My maiden flight from the coop started in 1994, with me moving to California to attend Musicians Institute of Technology. I was initially stoked to be out on my own and, as most musicians, had dreams of making it big while in California! However, I spent the next two years incredibly home sick, introverted, confining myself to a practice room for 8 to 10 hours a day, and completely uninterested in Southern Cali. I finally tired of the horrible traffic (I had to commute from Riverside to Hollywood everyday), and my waning focus, and decided to tuck my tail in between my legs and move back to Ohio. The high of being back home dissipated quickly, and I was right back in the funk! Back into the funk and feeling like a complete failure that I had returned home because of something ridiculous as home sickness and in denial that I was scared to death to leave home again.
For some un-earthly reason, there was no quick fix for me and other than making some great music with my bro, Marty, I lived the next four years in the most depressed, non-focused, cess pool of dysfunction one could imagine. I was clearly miserable but complacency was my morphine; as long as I didn’t have to deal with the “G” word (go), I was content with a zombified existence. I had clearly thrown in the towel, and was unable to figure out my malfunction.
By some miracle, I pulled myself from my pit of self-loathing and despair and moved to Boston in September of 2000 to attend college. I was hell-bent on “curing” my annoying ailment of fear-based laziness and procrastination because I knew that ultimately my future was predicated on it. Deep down, I knew that movement was the cure. Looking back, I believe that it was fear working in reverse this time; fear of losing infinite music opportunities to learn and grow (music saves the day again!), and fear of knowing that the next time I moved back home, or if I had stayed in Ohio, that would more than likely be my swan song. But the most sobering realization for me, and it still is to this day: the realization that I am in complete control (Yeah, I know this sounds a bit ridiculous, we all want to be in control right? But do we, want 100% control, 100% of the time? Probably a better subject to be addressed over pints.) In fact, regardless of most exterior influences, I have been given carte blanche to design my life. I am the architect and demolisher. I have full control of the yoke but the autopilot switch is always within reach.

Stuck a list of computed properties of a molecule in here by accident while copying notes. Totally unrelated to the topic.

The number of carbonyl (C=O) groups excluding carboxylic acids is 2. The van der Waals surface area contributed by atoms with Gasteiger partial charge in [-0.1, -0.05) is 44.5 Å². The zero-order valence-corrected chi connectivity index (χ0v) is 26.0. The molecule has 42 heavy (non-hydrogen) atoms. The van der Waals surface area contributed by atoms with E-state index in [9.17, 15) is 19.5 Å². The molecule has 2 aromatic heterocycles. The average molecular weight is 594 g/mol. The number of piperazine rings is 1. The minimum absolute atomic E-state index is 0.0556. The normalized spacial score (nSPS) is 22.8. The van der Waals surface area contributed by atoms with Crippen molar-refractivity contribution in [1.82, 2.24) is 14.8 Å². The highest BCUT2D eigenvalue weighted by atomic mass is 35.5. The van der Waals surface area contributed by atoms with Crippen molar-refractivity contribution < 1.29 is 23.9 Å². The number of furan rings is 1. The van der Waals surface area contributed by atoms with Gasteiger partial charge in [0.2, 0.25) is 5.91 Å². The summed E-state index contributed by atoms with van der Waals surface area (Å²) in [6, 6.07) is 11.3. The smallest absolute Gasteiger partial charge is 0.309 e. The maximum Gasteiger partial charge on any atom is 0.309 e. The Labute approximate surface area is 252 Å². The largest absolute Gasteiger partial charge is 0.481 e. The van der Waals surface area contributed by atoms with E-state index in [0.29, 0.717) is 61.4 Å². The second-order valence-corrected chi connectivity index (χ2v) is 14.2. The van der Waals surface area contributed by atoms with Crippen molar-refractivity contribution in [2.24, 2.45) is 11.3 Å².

The Sludge of Neutrality